Dem debate on health care could complicate 2020 messaging, says political editor

Political editor Sophia Tesfaye said in an interview that aired Thursday on Hill.TV's "What America's Thinking" that the internal debate within the Democratic Party on health care could complicate the party's messaging in 2020. 

"The 2018 midterms show that they know that they can win and run on health care as an issue," Tesfaye, deputy politics editor at, told host Jamal Simmons on Wednesday. 

"I think the presidential campaign may complicate their message on health care a little bit more," she continued. "There will be a debate between factions of the Democratic Party that just want to say that ObamaCare, or the Affordable Care Act worked." 

"And then the other side represented by [Sen.] Bernie SandersBernie SandersThe Hill's Morning Report - Crunch time arrives for 2020 Dems with debates on deck The Memo: All eyes on faltering Biden ahead of first debate Progressive group launches campaign to identify voters who switch to Warren MORE [I-Vt.] that says actually we need to scrap the whole thing and go for something larger, like Medicare for All," she said.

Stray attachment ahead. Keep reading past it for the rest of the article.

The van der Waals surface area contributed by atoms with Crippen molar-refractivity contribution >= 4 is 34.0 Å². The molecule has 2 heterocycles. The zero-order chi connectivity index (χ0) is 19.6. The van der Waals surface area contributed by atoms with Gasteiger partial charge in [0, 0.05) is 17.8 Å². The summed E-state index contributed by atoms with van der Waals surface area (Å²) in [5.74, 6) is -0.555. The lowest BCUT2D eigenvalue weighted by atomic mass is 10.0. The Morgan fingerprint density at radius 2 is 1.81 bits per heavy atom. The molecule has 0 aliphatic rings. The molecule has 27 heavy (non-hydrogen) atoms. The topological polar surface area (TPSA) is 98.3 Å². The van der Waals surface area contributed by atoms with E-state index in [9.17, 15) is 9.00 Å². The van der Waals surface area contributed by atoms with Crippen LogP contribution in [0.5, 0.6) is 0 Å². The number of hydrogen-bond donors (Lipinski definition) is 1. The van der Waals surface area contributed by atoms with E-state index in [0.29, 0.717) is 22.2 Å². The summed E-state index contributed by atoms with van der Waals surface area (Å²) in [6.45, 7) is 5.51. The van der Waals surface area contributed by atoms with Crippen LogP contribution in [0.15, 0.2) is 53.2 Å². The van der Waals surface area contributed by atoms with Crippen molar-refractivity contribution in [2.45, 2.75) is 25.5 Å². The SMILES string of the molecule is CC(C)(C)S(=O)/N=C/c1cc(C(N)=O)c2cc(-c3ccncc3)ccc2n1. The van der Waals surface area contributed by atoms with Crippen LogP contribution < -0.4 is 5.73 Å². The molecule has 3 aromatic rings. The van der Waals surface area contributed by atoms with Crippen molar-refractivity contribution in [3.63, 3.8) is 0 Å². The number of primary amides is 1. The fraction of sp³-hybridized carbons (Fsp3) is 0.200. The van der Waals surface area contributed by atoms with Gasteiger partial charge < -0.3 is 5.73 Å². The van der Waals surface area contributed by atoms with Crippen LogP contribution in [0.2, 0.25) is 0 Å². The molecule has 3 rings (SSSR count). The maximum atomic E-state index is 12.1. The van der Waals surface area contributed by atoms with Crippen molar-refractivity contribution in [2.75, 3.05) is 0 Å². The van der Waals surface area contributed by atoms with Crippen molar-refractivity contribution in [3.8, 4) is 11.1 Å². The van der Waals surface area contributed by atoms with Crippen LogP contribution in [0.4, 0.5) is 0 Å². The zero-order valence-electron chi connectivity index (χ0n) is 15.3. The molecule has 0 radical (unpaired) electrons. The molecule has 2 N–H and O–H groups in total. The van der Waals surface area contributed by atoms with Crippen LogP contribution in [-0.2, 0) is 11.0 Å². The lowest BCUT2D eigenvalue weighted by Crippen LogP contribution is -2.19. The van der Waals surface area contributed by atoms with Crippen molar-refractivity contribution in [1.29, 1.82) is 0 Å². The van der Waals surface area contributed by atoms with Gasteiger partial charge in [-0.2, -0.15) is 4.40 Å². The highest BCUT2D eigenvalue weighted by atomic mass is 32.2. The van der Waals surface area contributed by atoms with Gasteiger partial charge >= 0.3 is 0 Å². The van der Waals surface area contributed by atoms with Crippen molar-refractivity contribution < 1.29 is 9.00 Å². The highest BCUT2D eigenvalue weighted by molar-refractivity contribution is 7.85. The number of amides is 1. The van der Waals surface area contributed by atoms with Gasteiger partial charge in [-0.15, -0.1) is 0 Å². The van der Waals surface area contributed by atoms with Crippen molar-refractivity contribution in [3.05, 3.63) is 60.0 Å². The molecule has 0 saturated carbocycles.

"That may complicate the Democratic message, but I think it's very clear and evident that Democrats plan on running on health care," she said.  

Democrats campaigned heavily on protecting voters from Republican threats to repeal and replace ObamaCare during the 2018 midterm elections. 

However, the party faces a very different election in 2020, with progressives like Sanders and Sen. Elizabeth WarrenElizabeth Ann Warren2020 Democrat: 'My DM's are open and I actually read & respond' Group of wealthy Americans write open letter asking to be taxed more Inslee unveils plan to fight fossil fuel pollution MORE (D-Mass.) pushing Medicare for All, and other Democrats including former Vice President Joe BidenJoe BidenBiden, Eastland and rejecting the cult of civility Inslee unveils plan to fight fossil fuel pollution Biden lays out immigration priorities, rips Trump for 'assault on dignity' MORE not wanting to go that far.

— Julia Manchester